Highway toll fees, train ticket prices to go up slightly

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Highway toll fees, train ticket prices to go up slightly

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In an effort to reduce the strain on natural resources and to reflect rising inflation costs, the Ministry of Land, Transport and Maritime Affairs announced yesterday that it would increase highway toll fees and KTX ticket prices by 2.9 percent and 2.93 percent, respectively.

The hikes will take effect from the end of this month for highway tolls and in mid-December for KTX tickets.

The ministry said it would expand discounts during rush hour while applying extra charges during weekends. Although the announcement stated that there would be an average of a 2.9 percent increase in highway toll fees, the ministry explained that it was a really a 1.76 percent increase, considering discounts during rush hour.

Currently, only large vehicles - classified as first-class vehicles - such as vans for 16 passengers or fewer, buses, trucks and cars with more than three passengers can receive a 50 percent discount on highway toll fees between 5 and 7 a.m. and again from 8 to 10 p.m. But from the end of this month, the 50 percent discount will include all vehicles. The existing 20 percent discount for all vehicles from 7 to 9 a.m. and 6 to 8 p.m., times adjacent to rush hour, will remain the same.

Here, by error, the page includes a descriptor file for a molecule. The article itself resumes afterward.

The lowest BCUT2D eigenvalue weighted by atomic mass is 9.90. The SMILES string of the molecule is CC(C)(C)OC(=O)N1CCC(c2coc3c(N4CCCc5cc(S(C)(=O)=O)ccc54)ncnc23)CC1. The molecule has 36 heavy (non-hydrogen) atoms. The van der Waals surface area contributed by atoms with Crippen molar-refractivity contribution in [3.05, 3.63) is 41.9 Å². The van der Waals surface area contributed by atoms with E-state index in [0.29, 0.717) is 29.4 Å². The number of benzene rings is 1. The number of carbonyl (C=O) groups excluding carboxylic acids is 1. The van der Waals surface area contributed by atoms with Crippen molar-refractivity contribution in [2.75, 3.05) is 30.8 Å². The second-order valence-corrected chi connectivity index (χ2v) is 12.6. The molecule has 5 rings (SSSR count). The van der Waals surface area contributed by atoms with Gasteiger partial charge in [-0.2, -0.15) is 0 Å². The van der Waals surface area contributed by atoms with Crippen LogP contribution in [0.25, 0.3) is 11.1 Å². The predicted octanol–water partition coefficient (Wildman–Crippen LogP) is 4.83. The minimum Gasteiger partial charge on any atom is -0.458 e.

During weekends and public holidays, a 5 percent increase in highway toll fees will be applied. However, the extra charge will only be imposed on first-class vehicles from 7 a.m. to 9 p.m.

“We froze the highway toll fees from 2006 despite rising prices to help lessen the burden for commuters,” a ministry official said. “However, we have decided to increase the fees by a small margin for the first time in five years following the exacerbated financial situation of the country’s expressway corporation.”

The ministry expects the rise in toll fees to reduce gas consumption by 52.42 million liters (13.85 million gallons) on average as well as decrease carbon dioxide emissions by about 114,547 tons a year.

Meanwhile, rail fares will also see an increase from mid-December.

The ministry said that after considering numerous factors such as inflation and an increase in maintenance costs, about a 7 percent increase was necessary, but added that it would limit the increase to 2.93 percent to lighten the burden on passengers.

The ministry emphasized that the 2.93 percent increase would only be applied to the country’s high-speed KTX, while other trains, including Saemaeul and Mugunghwa that are more widely used by commuters, would see a 2.2 percent and 2 percent increase, respectively.


By Yim Seung-hye [sharon@joongang.co.kr]

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